Glazed and Confused: Exposing the Mysteries of Glazed Architectural Terra Cotta

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AbstractGlazed and Confused, is a compilation of two investigative studies. The first is a chronological annotated bibliography of physical property experimentations interspersed with key historical moments pertaining specifically to glazed architectural terracotta. The second is an experimental model created for architectural conservation, to be utilized prior to conservative treatments. This thesis began with wanting to test the commercially available repair and patching mortars employed during terracotta repair, hoping to discover which performed most similar to glazed terracotta. However, after speaking with several practicing conservators within the United States, it quickly became apparent there was a lack of knowledge surrounding the basic physical properties and behaviors of architectural terracotta. It is impossible to judge a repair system using unknowns as criterion, consequently the topic was shifted to discovery of previously established properties, the procedures used to procure this information, when theses experimentations were completed and why. Using the ascertained historical information a research program was developed specifically focused towards architectural conservation, with the goal of creating a program of examination with the findings aiding in the choice of conservation treatments. The model included five laboratories: visual analysis, petrographic analysis, cross-section inspection, water vapor transmission and inverted cup water vapor transmission. The historic documentation research exposed a wealth of material testing programs done and presented through The American Ceramic Society, The National Terra Cotta Society and The National Bureau of Standards, all of which dissipated by 1961, when the last document was produced. There are currently no required testing programs for manufactures of glazed architectural terracotta in the United States, and consequently no required specifications for material performance.The materials testing program was employed on six historic terracotta blocks fabricated between 1910 and 1921, revealing that any defect in the glaze fit, such as crawling and/or crazing results in an increased rate of water vapor transmission. The microscopic examinations divulged information pertaining to the varying vitrification levels of the glaze and body. The petrography and cross-section analysis proved that crazing of a glaze can continue into the body of the block and also that crawling exposes the body to exterior elements, in addition the cross sections showed that every specimen had a glaze layer thickness of 200 m, suggesting mechanical application methods. Full Title: Glazed and Confused: Exposing the Mysteries of Glazed Architectural Terra Cotta.Author: Xsusha Carlyann Flandro Graduation Date: May 2009 Thesis Advisor: Norman Weiss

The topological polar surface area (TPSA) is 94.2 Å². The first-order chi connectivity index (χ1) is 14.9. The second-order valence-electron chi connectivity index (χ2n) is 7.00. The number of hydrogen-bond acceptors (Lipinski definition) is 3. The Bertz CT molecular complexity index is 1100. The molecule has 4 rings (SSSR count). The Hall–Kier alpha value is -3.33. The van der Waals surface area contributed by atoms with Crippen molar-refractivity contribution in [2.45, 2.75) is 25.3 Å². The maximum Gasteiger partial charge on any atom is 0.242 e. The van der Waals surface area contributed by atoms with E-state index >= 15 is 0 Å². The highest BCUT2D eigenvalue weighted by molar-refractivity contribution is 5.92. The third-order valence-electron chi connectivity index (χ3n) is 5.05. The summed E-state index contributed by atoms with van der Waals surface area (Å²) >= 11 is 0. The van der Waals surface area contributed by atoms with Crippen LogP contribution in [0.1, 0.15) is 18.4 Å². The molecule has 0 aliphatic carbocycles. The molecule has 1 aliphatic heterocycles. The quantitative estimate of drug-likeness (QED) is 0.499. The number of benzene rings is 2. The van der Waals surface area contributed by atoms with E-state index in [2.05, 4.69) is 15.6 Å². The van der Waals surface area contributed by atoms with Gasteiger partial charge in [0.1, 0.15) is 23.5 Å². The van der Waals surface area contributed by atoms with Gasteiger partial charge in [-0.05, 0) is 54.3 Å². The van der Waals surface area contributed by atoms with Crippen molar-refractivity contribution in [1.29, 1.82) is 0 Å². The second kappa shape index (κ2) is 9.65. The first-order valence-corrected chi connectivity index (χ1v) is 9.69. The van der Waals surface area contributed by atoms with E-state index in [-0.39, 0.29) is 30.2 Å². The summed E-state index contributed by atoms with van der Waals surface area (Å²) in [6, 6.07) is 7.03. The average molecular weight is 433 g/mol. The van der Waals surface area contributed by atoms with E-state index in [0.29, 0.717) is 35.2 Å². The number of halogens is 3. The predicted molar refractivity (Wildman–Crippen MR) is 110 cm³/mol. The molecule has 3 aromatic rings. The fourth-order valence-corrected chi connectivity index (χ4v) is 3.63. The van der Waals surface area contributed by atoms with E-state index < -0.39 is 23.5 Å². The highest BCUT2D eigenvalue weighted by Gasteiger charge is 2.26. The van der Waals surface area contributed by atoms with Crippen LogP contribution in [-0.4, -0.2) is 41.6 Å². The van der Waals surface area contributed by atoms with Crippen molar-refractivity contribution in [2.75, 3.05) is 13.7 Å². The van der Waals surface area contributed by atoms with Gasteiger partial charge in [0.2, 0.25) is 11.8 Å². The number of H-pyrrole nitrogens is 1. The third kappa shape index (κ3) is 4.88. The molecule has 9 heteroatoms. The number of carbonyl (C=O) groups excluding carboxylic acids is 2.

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<p>FL A N 20 D R 09 OBy Xsusha Carlyann Flandro1- FLANDRO</p> <p>GLAZED AND CONFUSED Exposing the Mysteries of Glazed Architectural Terra Cotta</p> <p>Submitted in partial fulfillment of the requirement for the degree Master of Science in Historic Preservation</p> <p>Graduate School of Architecture, Planning and Preservation Columbia University May 2009</p> <p>2- FLANDRO</p> <p>FL A N 20 D R 09 O</p> <p>Permission to Copy Copyright 2009, Xsusha Carlyann Flandro. For information about this work, please contact Xsusha Flandro, c/o Jennifer Flandro 277 Washington Avenue Apt. #2K, Brooklyn, NY, 11205. Permission is hereby granted to reproduce and distribute copies of this work for nonprofit educational purposes, provided that copies are distributed at or below cost, and that the author, source and copyright notice are included on each copy. This permission is in addition to rights of reproduction granted under Sections 107, 108, and other provisions of the U.S. Copyright Act. Before making any distribution of this work, please contact the copyright owner to ascertain whether you have the current version.</p> <p>FL A N 20 D R 09 O3- FLANDRO</p> <p>4- FLANDRO</p> <p>FL A N 20 D R 09 O</p> <p>AcknowledgementsThere are many people who need to be thanked for their consistent pressure on me to do a good job and their ability to help me along by supplying me with their continual support, knowledge and expertise. Namely, Professors Norman Weiss and Dr. George Wheeler, whose enthusiasm for teaching and interest in material conservation continually amazes me. Judy Jacob, for offering her time to assist me in my research and serving as my thesis reader. Professor Richard Pieper who showed me that it is a gift to be obsessed with one material. And of course my family who have continually supported, mocked and humored me throughout my full-time ten-year college educational path.</p> <p>FL A N 20 D R 09 O5- FLANDRO</p> <p>6- FLANDRO</p> <p>FL A N 20 D R 09 O</p> <p>AbstractGlazed and Confused, is a compilation of two investigative studies. The first is a chronological annotated bibliography of physical property experimentations interspersed with key historical moments pertaining specifically to glazed architectural terracotta. The second is an experimental model created for architectural conservation, to be utilized prior to conservative treatments. This thesis began with wanting to test the commercially available repair and patching mortars employed during terracotta repair, hoping to discover which performed most similar to glazed terracotta. However, after speaking with several practicing conservators within the United States, it quickly became apparent there was a lack of knowledge surrounding the basic physical properties and behaviors of architectural terracotta. It is impossible to judge a repair system using unknowns as criterion, consequently the topic was shifted to discovery of previously established properties, the procedures used to procure this information, when theses experimentations were completed and why. Using the ascertained historical information a research program was developed specifically focused towards architectural conservation, with the goal of creating a program of examination with the findings aiding in the choice of conservation treatments. The model included five laboratories: visual analysis, petrographic analysis, cross-section inspection, water vapor transmission and inverted cup water vapor transmission. The historic documentation research exposed a wealth of material testing programs done and presented through The American Ceramic Society, The National Terra Cotta Society and The National Bureau of Standards, all of which dissipated by 1961, when the last document was produced. There are currently no required testing programs for manufactures of glazed architectural terracotta in the United States, and consequently no required specifications for material performance. The materials testing program was employed on six historic terracotta blocks fabricated between 1910 and 1921, revealing that any defect in the glaze fit, such as crawling and/ or crazing results in an increased rate of water vapor transmission. The microscopic examinations divulged information pertaining to the varying vitrification levels of the glaze and body. The petrography and cross-section analysis proved that crazing of a glaze can continue into the body of the block and also that crawling exposes the body to exterior elements, in addition the cross sections showed that every specimen had a glaze layer thickness of 200 m, suggesting mechanical application methods. Full Title: Glazed and Confused: Exposing the Mysteries of Glazed Architectural Terra Cotta. Author: Xsusha Carlyann Flandro, May 2009 Advisor: Professor Norman Weiss</p> <p>FL A N 20 D R 09 O7- FLANDRO</p> <p>8- FLANDRO</p> <p>FL A N 20 D R 09 O</p> <p>PrefaceThere are literally hundreds of books and articles written about architectural ceramic uses in the United States. My goal here is not to rehash what has already been stated but rather to survey the descriptive written works of testing procedures used throughout history to study the physical properties of glazed architectural terra cotta. A brief historical introduction outlining the use of glazed terracotta in the United States has been included as a necessary means to the evaluation of terra cotta. My research had two main goals, first, to compile a history of glazed terracotta manufacturing and testing procedures completed in the United States and secondly, armed with the knowledge that there is currently no published data with regards to the rate of water vapor transmission of glazed terracotta experiencing crazing and crawling, to perform this relatively simple test and publish the findings. The hope is that through this test and very basic microscopic examination of the material the value in performing a few basic tests prior to restoration or replacement of terra cotta pieces will be exposed and become a best practice in the conservation field. In addition, credit has to be given to Harry G. Schurecht (1893-1968), a ceramic chemist who tested terracotta with such fervor and persistence, that I strongly believe without him architectural terracotta would have never have reached its peak.</p> <p>FL A N 20 D R 09 OMr. Harry G. Schurecht11</p> <p>As those have done before me the term terracotta has been hyphenated when used as an adjective, but not when used as a noun.</p> <p>Image from. Terra-Cotta Skyline by Susan Tunick, 1997, page 135.</p> <p>9- FLANDRO</p> <p>10- FLANDRO</p> <p>FL A N 20 D R 09 O</p> <p>TABLE OF CONTENTS</p> <p>INTRODUCTION.....13 A Short History of Architectural Terra Cotta in the United States.....18 SECTION I: Previous Research and Key Historical Moments.24 SECTION II: Material Testing...............92 Testing Methodologies............95 Extracting Samples........95 Specimen labeling..........96 Visual Analysis.......................96 Petrographic Analysis............96 Cross Section Analysis...........97 Water Vapor Transmission Test..............98 Inverted Cup Water Vapor Transmission Test............99 Normalized Data......................................................................................100 Water Vapor Transmission Comparative Analysis...................................101 Terra-cotta Block #1 Test Results........102 Terra-cotta Block #2 Test Results....109 Terra-cotta Block #3 Test Results....118 Terra-cotta Block #4 Test Results........125 Terra-cotta Block #5 &amp; #6 Test Results.......130 Water Vapor Transmissions Comparative Analysis.....137 Material Testing Conclusion............................141 RECOMMENDATIONS.145 CONCLUSION149 BIBLIOGRAPHY152 LIST OF FIGURES.170 CERAMIC NOMENCLATURE......................................................................................176 APPENDIX..185 Water Vapor Transmission Raw Data......186 Inverted Cup Water Vapor Transmission Raw Data.....189 Rate of Water Vapor Transmissions.........192 Comparative Analysis Water Vapor Transmission Rates.....194 Dixons Q-Test Mathematics............202</p> <p>FL A N 20 D R 09 O11- FLANDRO</p> <p>12- FLANDRO</p> <p>FL A N 20 D R 09 O</p> <p>FL A N 20 D R 09 OINTRODUCTION13- FLANDRO</p> <p>FL A N 20 D R 09 OGlazed architectural terracotta on 154-160 West 14th Street, New York City (ca 1912).14- FLANDRO</p> <p>The initial plan for this thesis was to evaluate patching materials used in the United States for the repair of damaged glazed architectural terracotta. With two major brands being marketed in the United States, the goal was to determine which one was the most effective and the pros and cons of each product, hoping that this information would lead to better repairs. Through a series of conversations and a search of historical references, it was found that little had been recently completed to determine the physical properties of terra cotta. It is hard to judge the quality of a repair when the properties of the original fabric are unknown. An exhaustive research project was undertaken to determine what experiments had been previously completed on glazed architectural terracotta to establish its physical and mechanical properties. From this research an experimental design was modeled specifically for glazed terracotta materials conservation and tried out on pieces of glazed terracotta taken from four historic buildings, in hopes that the information revealed from this experiment would be sufficient to make more informed decisions prior conservation treatments. In the United States there are two main companies that produce repair mortars for terra cotta, Cathedral Stone Products (also known by their German name, Jahn) and Edison</p> <p>Coatings Incorporated. Each company has excellent and readily available representatives, as well as external and on-site training sessions (a three day training course is required for the purchase and use of Cathedral Stone Products). Cathedral Stone Products terracotta repair mortar is Jahn M100 to be used in conjunction with Benjamin Moores AURA line of paints to replicate glaze sheen (color is achieved by the matching of the mortar through the addition of synthetic pigments). For varying sheens AURA Low Lustre 634, Semi Gloss 632 and Flat 629 are used. During the time of this research and shortly before its publication, Cathedral Stones repair mortar, Thin-Set 125, used for the repair of shallow glaze spalls and their own system of glaze replication, TerraCoat Glaze Repair, was removed from the market due to reoccurring improper installation and subsequent failures. The claim the company makes about M100 is that it is completely water permeable and contains no latex or acrylic bonding agents or additives.1 Their goal is to match the physi-</p> <p>FL A N 20 D R 09 O1</p> <p>cal properties of the substrate to allow salts, water vapor and liquid water to penetrate the repair. While the patching mortar may be compatible with the substrate once the addition of AURA is applied this no longer maters. AURA paints are 100% Acrylic latex; thereby eliminating any water vapor transmission from the rear of the terracotta through the front. This fact was discussed with the laboratory personal at Cathedral Stone and it was revealed that they are aware of this and are unconcerned, as terracotta glazes are believed to be impermeable, so the paint mimics the impermeable characteristic of ceramic glaze. Edison Coatings has a variety of products available for glazed terracotta repairs, but the most common ones used are: Thin-Fill 55 for filling shallow losses (1/32 to 1/8 deep), Custom System 45 TC or Custom System 45 for deeper repairs, Elastowall 351 and Aquathane UA210 type NCL used for glaze replications and Aquathane UA210-E and AquaSpex 220 for glaze detail replication (such as speckles, smears and mottling inherent in some terra-cotta glazes). Edisons claims about their products are that they are latex-modified mortars, which allows them to be tough, durable, have excellent water vapor transmission rates, high tensile bond strengths, and low modulus of elasticity ensuring good adhesion. In addition the latex allows for achievement of incredibly smooth finishes (the repairs can be polished with 400 grit sand paper) and they are available in over 900 standard colors. Their goal is to allowCathedral Stone website, product literature for Jahn Repair Mortar M100. www.cathedralstone.com, 2009.</p> <p>15- FLANDRO</p> <p>the repair to move with the substrate, eliminating stresses in either material. The glaze replication products are waterborne polyurethane based coatings with varying degrees of hardness and permeability. They can be applied once the repair mortar has set. Once the differences between the two different repair mortars were determined, several architectural conservators throughout the United States were interviewed. The goal of these interviews was to reveal which product was used more and how the decision to go with a specific product was made, was it workability? Durability? Water vapor transmission rate? Color? Inquiries were made specifically about testing procedures used prior to deciding which product to purchase. The interviews revealed a national phenomenon among conservators as well as a lack of knowledge about the basic properties and mechanics of polychrome terracotta. Choices between the two products were being made based on best business practices, with little or no materials testing being done at all. The company that the conservators choose to supply the treatment materials was synonymous with the company that could provide the best warranty on their product (this also allowed for one supplier to be held libel in the event of premature failure). The thought arose that perhaps the physical properties of glazed terracotta had already been determined and therefore the material testing of historic fabric was not required prior to repair. Research was done for any publications stating the physical properties of glazed architectural terra cotta and any testing procedures completed to determine said properties, a particular focus was given to glaze fit tests. This research was compiled chronologically to display the evolution of glazed terracotta manufacturing and testing programs (who knew what and when). The most recent publication retreived was printed in 1961, by the American Institute of Architects and had a specific focus towards ceramic veneer rather than terracotta. It was also revealed that there are currently no required ASTM (American Society for Testing and Materials International) standard tests pertaining specifically to the physical properties and glaze fit on architectural terracotta and consequently no minimum material standards that have to be met in the current manufacturing of glazed architectural terracotta. In addition while the ASTM has standardized some nomenclature pertaining to ceramic materials, the document is not thorough, to help resolve this issue a new glossary of ceramic terms was compiled and can be found in the appendix. Using the information discovered in t...</p>